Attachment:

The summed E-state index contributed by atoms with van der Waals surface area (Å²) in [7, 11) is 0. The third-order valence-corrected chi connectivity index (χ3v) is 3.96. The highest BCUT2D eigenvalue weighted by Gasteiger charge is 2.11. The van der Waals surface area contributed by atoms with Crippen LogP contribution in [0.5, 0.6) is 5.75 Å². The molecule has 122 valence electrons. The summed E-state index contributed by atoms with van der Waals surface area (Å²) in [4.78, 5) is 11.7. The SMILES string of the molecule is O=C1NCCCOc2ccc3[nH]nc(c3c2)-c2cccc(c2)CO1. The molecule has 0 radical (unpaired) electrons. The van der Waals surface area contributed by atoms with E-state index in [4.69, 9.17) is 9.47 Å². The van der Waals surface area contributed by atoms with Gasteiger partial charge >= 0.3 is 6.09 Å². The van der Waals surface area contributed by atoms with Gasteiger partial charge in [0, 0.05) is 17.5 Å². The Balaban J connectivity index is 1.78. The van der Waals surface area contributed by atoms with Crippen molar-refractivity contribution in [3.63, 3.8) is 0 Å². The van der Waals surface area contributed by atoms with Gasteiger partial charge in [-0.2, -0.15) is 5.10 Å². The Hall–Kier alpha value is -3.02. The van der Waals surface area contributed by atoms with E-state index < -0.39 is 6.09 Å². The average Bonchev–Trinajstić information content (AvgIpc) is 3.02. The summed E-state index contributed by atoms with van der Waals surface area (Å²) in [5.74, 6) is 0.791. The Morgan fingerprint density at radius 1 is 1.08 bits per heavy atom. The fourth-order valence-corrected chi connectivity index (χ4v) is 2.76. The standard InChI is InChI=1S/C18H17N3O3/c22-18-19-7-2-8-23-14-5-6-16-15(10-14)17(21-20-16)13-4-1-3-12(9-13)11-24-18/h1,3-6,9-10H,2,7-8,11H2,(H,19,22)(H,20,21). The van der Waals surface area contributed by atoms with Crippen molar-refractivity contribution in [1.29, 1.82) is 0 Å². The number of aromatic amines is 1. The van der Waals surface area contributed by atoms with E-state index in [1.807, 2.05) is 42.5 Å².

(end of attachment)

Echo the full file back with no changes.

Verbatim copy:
The summed E-state index contributed by atoms with van der Waals surface area (Å²) in [7, 11) is 0. The third-order valence-corrected chi connectivity index (χ3v) is 3.96. The highest BCUT2D eigenvalue weighted by Gasteiger charge is 2.11. The van der Waals surface area contributed by atoms with Crippen LogP contribution in [0.5, 0.6) is 5.75 Å². The molecule has 122 valence electrons. The summed E-state index contributed by atoms with van der Waals surface area (Å²) in [4.78, 5) is 11.7. The SMILES string of the molecule is O=C1NCCCOc2ccc3[nH]nc(c3c2)-c2cccc(c2)CO1. The molecule has 0 radical (unpaired) electrons. The van der Waals surface area contributed by atoms with E-state index in [4.69, 9.17) is 9.47 Å². The van der Waals surface area contributed by atoms with Gasteiger partial charge >= 0.3 is 6.09 Å². The van der Waals surface area contributed by atoms with Gasteiger partial charge in [0, 0.05) is 17.5 Å². The Balaban J connectivity index is 1.78. The van der Waals surface area contributed by atoms with Crippen molar-refractivity contribution in [3.63, 3.8) is 0 Å². The van der Waals surface area contributed by atoms with Gasteiger partial charge in [-0.2, -0.15) is 5.10 Å². The Hall–Kier alpha value is -3.02. The van der Waals surface area contributed by atoms with E-state index < -0.39 is 6.09 Å². The average Bonchev–Trinajstić information content (AvgIpc) is 3.02. The summed E-state index contributed by atoms with van der Waals surface area (Å²) in [5.74, 6) is 0.791. The Morgan fingerprint density at radius 1 is 1.08 bits per heavy atom. The fourth-order valence-corrected chi connectivity index (χ4v) is 2.76. The standard InChI is InChI=1S/C18H17N3O3/c22-18-19-7-2-8-23-14-5-6-16-15(10-14)17(21-20-16)13-4-1-3-12(9-13)11-24-18/h1,3-6,9-10H,2,7-8,11H2,(H,19,22)(H,20,21). The van der Waals surface area contributed by atoms with Crippen molar-refractivity contribution in [1.29, 1.82) is 0 Å². The number of aromatic amines is 1. The van der Waals surface area contributed by atoms with E-state index in [1.807, 2.05) is 42.5 Å².